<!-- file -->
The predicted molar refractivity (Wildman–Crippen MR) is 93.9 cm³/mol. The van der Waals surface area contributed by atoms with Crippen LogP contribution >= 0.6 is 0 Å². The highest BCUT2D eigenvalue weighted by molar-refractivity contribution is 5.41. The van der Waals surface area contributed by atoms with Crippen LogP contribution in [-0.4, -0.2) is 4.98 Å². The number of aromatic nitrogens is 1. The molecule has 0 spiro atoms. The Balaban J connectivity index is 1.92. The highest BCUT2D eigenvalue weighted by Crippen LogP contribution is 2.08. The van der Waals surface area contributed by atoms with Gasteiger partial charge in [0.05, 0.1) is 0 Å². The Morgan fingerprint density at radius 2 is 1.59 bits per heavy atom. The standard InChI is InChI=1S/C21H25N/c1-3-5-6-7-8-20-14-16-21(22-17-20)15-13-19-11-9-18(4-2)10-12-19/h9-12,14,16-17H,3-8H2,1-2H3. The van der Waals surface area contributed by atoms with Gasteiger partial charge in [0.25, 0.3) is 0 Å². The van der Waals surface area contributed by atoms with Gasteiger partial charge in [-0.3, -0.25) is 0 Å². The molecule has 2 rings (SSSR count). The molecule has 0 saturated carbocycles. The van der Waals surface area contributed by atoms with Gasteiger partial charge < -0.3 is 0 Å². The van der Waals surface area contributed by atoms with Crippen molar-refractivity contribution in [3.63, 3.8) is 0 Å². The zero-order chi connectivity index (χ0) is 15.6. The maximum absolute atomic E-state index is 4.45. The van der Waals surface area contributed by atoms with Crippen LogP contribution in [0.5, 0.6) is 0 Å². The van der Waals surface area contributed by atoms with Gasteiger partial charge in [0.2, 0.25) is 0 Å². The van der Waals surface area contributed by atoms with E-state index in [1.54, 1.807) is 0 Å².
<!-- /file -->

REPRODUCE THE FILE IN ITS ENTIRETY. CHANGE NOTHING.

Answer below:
The predicted molar refractivity (Wildman–Crippen MR) is 93.9 cm³/mol. The van der Waals surface area contributed by atoms with Crippen LogP contribution >= 0.6 is 0 Å². The highest BCUT2D eigenvalue weighted by molar-refractivity contribution is 5.41. The van der Waals surface area contributed by atoms with Crippen LogP contribution in [-0.4, -0.2) is 4.98 Å². The number of aromatic nitrogens is 1. The molecule has 0 spiro atoms. The Balaban J connectivity index is 1.92. The highest BCUT2D eigenvalue weighted by Crippen LogP contribution is 2.08. The van der Waals surface area contributed by atoms with Gasteiger partial charge in [0.05, 0.1) is 0 Å². The Morgan fingerprint density at radius 2 is 1.59 bits per heavy atom. The standard InChI is InChI=1S/C21H25N/c1-3-5-6-7-8-20-14-16-21(22-17-20)15-13-19-11-9-18(4-2)10-12-19/h9-12,14,16-17H,3-8H2,1-2H3. The van der Waals surface area contributed by atoms with Gasteiger partial charge in [0.25, 0.3) is 0 Å². The van der Waals surface area contributed by atoms with Gasteiger partial charge in [-0.3, -0.25) is 0 Å². The molecule has 2 rings (SSSR count). The molecule has 0 saturated carbocycles. The van der Waals surface area contributed by atoms with Gasteiger partial charge < -0.3 is 0 Å². The van der Waals surface area contributed by atoms with Crippen molar-refractivity contribution in [3.63, 3.8) is 0 Å². The zero-order chi connectivity index (χ0) is 15.6. The maximum absolute atomic E-state index is 4.45. The van der Waals surface area contributed by atoms with Crippen LogP contribution in [0.5, 0.6) is 0 Å². The van der Waals surface area contributed by atoms with Gasteiger partial charge in [0.2, 0.25) is 0 Å². The van der Waals surface area contributed by atoms with E-state index in [1.54, 1.807) is 0 Å².